SeaRose FPSO heading for drydock as Cenovus eyes future of White Rose oil field

The SeaRose FPSO, which is used to produce, store and offload oil from the White Rose field in offshore Newfoundland, will depart for a shipyard in Ireland this month. The production vessel is seen here in a 2012 photo during a previous refit at the same shipyard. (Cenovus - image credit)

The SeaRose FPSO, which is used to produce, store and offload oil from the White Rose field in offshore Newfoundland, will depart for a shipyard in Ireland this month. The production vessel is seen here in a 2012 photo during a previous refit at the same shipyard. (Cenovus – image credit)

The vessel used to produce, store and offload oil from the White Rose field in offshore Newfoundland will cease operations this month and travel to Ireland for a $100 million refit.

The SeaRose FPSO will be drydocked at the Harland and Wolff shipyard in Belfast in order to remain current with Transport Canada regulatory requirements, according to a statement from Cenovus Energy, the Calgary oil company that operates the White Rose field.

Other partners in the field include another Calgary oil giant, Suncor, and OilCo, Newfoundland and Labrador’s government-owned oil company.

It’s just one component of a multi-billion-dollar life extension project for the field, which includes ongoing construction of a satellite project called the West White Rose fixed drilling platform. Cenovus reported last fall that the project is 70 per cent complete, and is on target for first oil in 2026, with daily production expected to reach 80,000 barrels.

West White Rose, which will be Newfoundland and Labrador’s first offshore wellhead platform, consists of a concrete base that’s being built at a special graving dock at the Port of Argentia and integrated topsides facilities that are under construction in Ingleside, Texas.

The White Rose field began producing oil in 2005 and is of four mature fields in the offshore.

SeaRose too big for Canadian drydocks

The SeaRose refit, meanwhile, will include hull maintenance that requires the vessel, which is 271 metres long and 46 metres wide, to be taken out of the water. The company said it was necessary to send the SeaRose to a foreign port because the facilities do not exist in Canada to drydock the vessel. The Irish shipyard carried out a previous refit of the SeaRose in 2012.

The drydocking will extend the life of the vessel for at least another 14 years and “enable continued safe and reliable operation at the White Rose field,” the company stated.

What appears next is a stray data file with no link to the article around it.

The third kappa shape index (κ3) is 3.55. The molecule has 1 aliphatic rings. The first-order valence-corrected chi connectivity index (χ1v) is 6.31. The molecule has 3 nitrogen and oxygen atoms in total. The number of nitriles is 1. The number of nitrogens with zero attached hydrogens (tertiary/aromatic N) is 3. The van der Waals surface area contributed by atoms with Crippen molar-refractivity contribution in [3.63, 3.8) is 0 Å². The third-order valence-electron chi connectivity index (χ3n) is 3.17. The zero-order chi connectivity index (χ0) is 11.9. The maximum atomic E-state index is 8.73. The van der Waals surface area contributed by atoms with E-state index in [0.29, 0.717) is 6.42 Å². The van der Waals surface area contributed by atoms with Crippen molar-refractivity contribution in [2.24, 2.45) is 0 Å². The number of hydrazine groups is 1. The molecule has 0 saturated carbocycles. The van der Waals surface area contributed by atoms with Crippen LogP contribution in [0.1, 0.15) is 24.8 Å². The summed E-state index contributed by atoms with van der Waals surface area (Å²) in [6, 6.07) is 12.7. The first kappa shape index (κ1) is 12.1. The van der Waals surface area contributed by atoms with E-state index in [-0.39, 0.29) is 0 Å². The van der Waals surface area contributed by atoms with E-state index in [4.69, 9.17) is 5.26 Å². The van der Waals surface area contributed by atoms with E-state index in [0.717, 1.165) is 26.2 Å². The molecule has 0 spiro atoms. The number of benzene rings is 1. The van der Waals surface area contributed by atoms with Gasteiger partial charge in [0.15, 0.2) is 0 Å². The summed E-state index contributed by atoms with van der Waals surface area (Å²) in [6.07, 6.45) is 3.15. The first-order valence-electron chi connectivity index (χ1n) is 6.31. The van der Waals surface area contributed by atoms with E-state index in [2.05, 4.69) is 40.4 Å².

The SeaRose is expected to return to the White Rose field and resume production this summer.

The contract with Harland and Wolff was signed last fall, and according to a news release from the shipyard, is valued at £61 million, or roughly $104 million in Canadian currency.

This is a rendering of the West White Rose extension project. The project has been suspended for the rest of the year.

This is a rendering of the West White Rose extension project. The project has been suspended for the rest of the year.

This is a rendering of the West White Rose extension project. The project will be offshore Newfoundland’s first fixed wellhead platform, and will be linked by subsea flowlines to the existing SeaRose FPSO production vessel. The platform will extend the life of the White Rose oil field by 14 years and give Cenovus access to an extra 200 million barrels of oil. (Husky Energy)

The SeaRose is scheduled to be in drydock for more than three months, with some 1,000 personnel working on the refit.

According to its website, the Belfast yard is “one of Europe’s largest heavy engineering facilities, with deep water access, two of Europe’s largest drydocks, ample quayside and vast fabrication halls.”

Cenovus announced last fall that it plans to spend nearly $1 billion this year on the SeaRose refit, and ongoing construction of the West White Rose project, which will support future production in the field until at least 2038. This does not include the share of expenditures by Suncor, which has a roughly 40 per cent ownership stake, and OilCo, which has a five per cent stake in the White Rose satellite fields.

Cenovus estimates its daily oil production in offshore Newfoundland in 2024 to range between 10,000 and 15,000 barrels, which reflects the impact of production interruptions at the SeaRose.

While the SeaRose is in refit, upgrades to various subsea components such as mooring chains and turret buoys will also take place, according to Cenovus.

According to the 2022-23 annual report from the offshore regulator, the SeaRose produced just under 7.3 million barrels of oil in 2021, with total production of 265 million barrels up to March 31, 2023.

The report reveals the SeaRose averaged 45.51 kilograms of carbon emissions per barrel of oil in 2021. By comparison, Hibernia averaged 14.61 kilograms, while Hebron averaged 8.99 kilograms. There was no data on the Terra Nova FPSO in 2021 because the vessel was not producing.

Status reports published weekly by the regulator indicate the SeaRose was producing oil for the week of Dec. 17 to Dec. 24.

A quarterly industrial report from the third quarter of 2021 — the latest available on the regulator’s website — lists the number of people working onshore and offshore in the White Rose field at 660, with more than 90 per cent of those workers residing in Newfoundland and Labrador.

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This article was originally published by a ca.news.yahoo.com . Read the Original article here. .